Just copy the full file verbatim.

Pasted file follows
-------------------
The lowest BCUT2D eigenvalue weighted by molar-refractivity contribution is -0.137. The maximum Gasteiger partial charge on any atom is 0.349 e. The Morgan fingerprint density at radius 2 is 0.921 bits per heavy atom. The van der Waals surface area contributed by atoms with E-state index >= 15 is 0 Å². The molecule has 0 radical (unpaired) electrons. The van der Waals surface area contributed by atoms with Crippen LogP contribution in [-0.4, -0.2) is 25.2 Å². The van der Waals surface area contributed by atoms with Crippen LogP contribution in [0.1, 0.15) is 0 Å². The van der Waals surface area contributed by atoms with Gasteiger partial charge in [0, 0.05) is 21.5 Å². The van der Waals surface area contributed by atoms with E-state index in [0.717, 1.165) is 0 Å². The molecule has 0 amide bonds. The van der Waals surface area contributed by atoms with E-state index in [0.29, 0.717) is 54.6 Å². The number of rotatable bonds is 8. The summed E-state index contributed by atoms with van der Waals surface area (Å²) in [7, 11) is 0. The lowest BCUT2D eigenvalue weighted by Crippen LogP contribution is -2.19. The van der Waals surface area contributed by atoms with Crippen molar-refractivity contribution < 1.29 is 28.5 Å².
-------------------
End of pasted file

The lowest BCUT2D eigenvalue weighted by molar-refractivity contribution is -0.137. The maximum Gasteiger partial charge on any atom is 0.349 e. The Morgan fingerprint density at radius 2 is 0.921 bits per heavy atom. The van der Waals surface area contributed by atoms with E-state index >= 15 is 0 Å². The molecule has 0 radical (unpaired) electrons. The van der Waals surface area contributed by atoms with Crippen LogP contribution in [-0.4, -0.2) is 25.2 Å². The van der Waals surface area contributed by atoms with Crippen LogP contribution in [0.1, 0.15) is 0 Å². The van der Waals surface area contributed by atoms with Gasteiger partial charge in [0, 0.05) is 21.5 Å². The van der Waals surface area contributed by atoms with E-state index in [0.717, 1.165) is 0 Å². The molecule has 0 amide bonds. The van der Waals surface area contributed by atoms with E-state index in [0.29, 0.717) is 54.6 Å². The number of rotatable bonds is 8. The summed E-state index contributed by atoms with van der Waals surface area (Å²) in [7, 11) is 0. The lowest BCUT2D eigenvalue weighted by Crippen LogP contribution is -2.19. The van der Waals surface area contributed by atoms with Crippen molar-refractivity contribution < 1.29 is 28.5 Å².